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Yvonne O’sul­li­van Op­tometrist Part­ner at Spec­savers Dubbo Scot­land is a very beau­ti­ful place, but it is also very cold and rainy – not as sunny as Dubbo. Grow­ing up in Scot­land, there was not as much out­doorsy stuff as what you guys have here. When we moved here, we re­ally no­ticed that a lot of kids do lots of sports on week­ends and there are parks, and every­one is out­doors. Whereas in Scot­land, there are a lot more in­door ac­tiv­i­ties like swim­ming cen­tres. Grow­ing up, I was in the school band

– I used to play the cor­net. So that took up a lot of my time be­fore and af­ter school.

I was de­cid­ing be­tween op­tom­e­try and phar­macy when I was in my fi­nal years of school. I ap­plied for both and got into both, but I thought eyes would be more ex­cit­ing than drugs (laughs). And I get to spend time with peo­ple one on one and have a good chat. I worked for Spec­savers in a lit­tle town on the west coast of Scot­land.

It was a sim­i­lar de­mo­graphic to Dubbo – Scot­land’s equiv­a­lent of the coun­try. I worked with the same store in Scot­land for nine and a half years. So all the way through uni un­til I was qual­i­fied, and then I was an op­tometrist for about six years. I got to the point where I knew I wanted more and I wanted my own prac­tice. I

had a look around Scot­land to see if there were any prac­tices that were look­ing for an Op­tometrist Part­ner, but be­cause Spec­savers has been in Scot­land for 30 years, it is all very static. When I looked out here (to Aus­tralia), there was a lot more hap­pen­ing and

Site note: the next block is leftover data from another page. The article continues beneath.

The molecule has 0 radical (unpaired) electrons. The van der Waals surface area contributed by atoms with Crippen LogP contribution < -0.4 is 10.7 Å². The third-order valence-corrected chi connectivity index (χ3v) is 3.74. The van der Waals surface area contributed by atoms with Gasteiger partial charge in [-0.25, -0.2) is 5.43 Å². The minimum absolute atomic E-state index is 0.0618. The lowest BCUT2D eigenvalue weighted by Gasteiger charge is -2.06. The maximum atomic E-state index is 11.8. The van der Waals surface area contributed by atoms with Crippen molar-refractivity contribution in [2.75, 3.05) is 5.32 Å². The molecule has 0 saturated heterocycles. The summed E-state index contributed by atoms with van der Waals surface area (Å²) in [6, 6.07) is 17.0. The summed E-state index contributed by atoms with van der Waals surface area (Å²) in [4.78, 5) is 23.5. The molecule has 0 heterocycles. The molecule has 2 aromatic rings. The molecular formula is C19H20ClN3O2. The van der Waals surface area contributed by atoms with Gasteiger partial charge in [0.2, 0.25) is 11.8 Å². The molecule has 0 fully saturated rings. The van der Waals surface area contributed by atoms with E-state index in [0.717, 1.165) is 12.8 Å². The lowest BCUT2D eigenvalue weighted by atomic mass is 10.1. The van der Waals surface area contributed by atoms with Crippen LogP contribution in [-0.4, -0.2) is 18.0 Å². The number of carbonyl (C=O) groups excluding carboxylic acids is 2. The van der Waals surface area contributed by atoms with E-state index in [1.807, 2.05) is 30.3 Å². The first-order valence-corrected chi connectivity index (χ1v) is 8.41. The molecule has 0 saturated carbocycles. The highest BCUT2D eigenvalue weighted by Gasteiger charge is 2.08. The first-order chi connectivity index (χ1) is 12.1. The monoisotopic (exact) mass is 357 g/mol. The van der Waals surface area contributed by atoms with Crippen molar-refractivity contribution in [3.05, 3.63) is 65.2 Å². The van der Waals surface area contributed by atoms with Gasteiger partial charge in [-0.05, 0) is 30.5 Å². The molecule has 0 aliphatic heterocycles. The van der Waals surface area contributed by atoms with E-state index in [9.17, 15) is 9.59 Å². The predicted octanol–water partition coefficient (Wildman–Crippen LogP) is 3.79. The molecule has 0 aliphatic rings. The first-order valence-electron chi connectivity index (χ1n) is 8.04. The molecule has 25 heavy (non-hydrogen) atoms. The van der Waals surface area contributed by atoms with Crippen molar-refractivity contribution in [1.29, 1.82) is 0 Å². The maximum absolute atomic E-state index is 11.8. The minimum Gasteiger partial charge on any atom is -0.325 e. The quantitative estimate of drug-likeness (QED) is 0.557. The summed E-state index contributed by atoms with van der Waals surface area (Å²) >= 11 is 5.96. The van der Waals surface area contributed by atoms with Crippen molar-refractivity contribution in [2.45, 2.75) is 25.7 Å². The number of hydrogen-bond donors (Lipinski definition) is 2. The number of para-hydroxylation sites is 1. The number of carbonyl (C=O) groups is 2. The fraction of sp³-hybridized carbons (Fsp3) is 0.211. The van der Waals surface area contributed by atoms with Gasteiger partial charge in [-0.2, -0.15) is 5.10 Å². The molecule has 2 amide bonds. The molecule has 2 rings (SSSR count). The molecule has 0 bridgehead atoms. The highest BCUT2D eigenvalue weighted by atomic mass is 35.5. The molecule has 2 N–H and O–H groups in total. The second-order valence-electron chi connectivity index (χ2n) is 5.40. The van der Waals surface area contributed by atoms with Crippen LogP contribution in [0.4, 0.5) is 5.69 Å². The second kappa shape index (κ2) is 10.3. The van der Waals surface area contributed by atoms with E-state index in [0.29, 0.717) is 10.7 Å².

a lot more new op­por­tu­ni­ties. I did the Op­tom­e­try Coun­cil of Aus­tralia and New Zealand (OCANZ) ex­ams, so that I could come out and prac­tice in Aus­tralia.

I moved here four years ago, when I was 29. My hus­band Mark is Scot­tish too and he moved with me, so it was just the two of us. Both of our sets of our par­ents and ex­tended fam­ily are still in Scot­land. Mark is a Physics teacher and worked at St Johns for the first three years we were here, and he has just re­cently moved to Dis­tance Ed­u­ca­tion. There is noth­ing like dis­tance ed­u­ca­tion in Scot­land, be­cause there is no dis­tance (laughs). It’s about four hours’ drive from top to bot­tom... Mov­ing to Aus­tralia gave a whole dif­fer­ent ap­pre­ci­a­tion of scale. For ex­am­ple, my sis­ter in Scot­land lived maybe two hours away from me and I’d see her once ev­ery cou­ple of months to make the trip, be­cause it was seen as quite a big trip and you had to make a week­end of it. Whereas here, we’ll just go to Or­ange for the day or go to Mudgee and go wine tast­ing. You cer­tainly learn to travel a lot more when you come here. Which is great, we love the space. Amer­ica is a slightly dif­fer­ent op­tom­e­try

model to Aus­tralia and the UK, as they have to go through med­i­cal school first. They’re more of an oph­thal­mol­o­gist to be hon­est, so you see an eye sur­geon for your glasses. Whereas op­tometrists here are moreso just glasses and lenses. So Amer­ica was never on the cards. Spec­savers also goes out to Spain, the Nether­lands, Nor­way, Swe­den and a lot of Europe. But I re­ally liked the idea of Aus­tralia be­cause it is so sim­i­lar in cul­ture to the UK. And I am not very good with lan­guages (laughs), so I couldn’t see

my­self learn­ing a new lan­guage to move. It’s the same coun­try kind of men­tal­ity.

All the pa­tients are re­ally lovely and friendly and have time for you. I didn’t want to move to a city store. I wouldn’t do any­thing else, I love my job. And hav­ing the op­por­tu­nity to not only

do the op­tom­e­try side of the job but have my own prac­tice and team to serve the com­mu­nity – I re­ally en­joy that.

- Photo by Sophia Rouse, In­ter­view by Darcee Nixon

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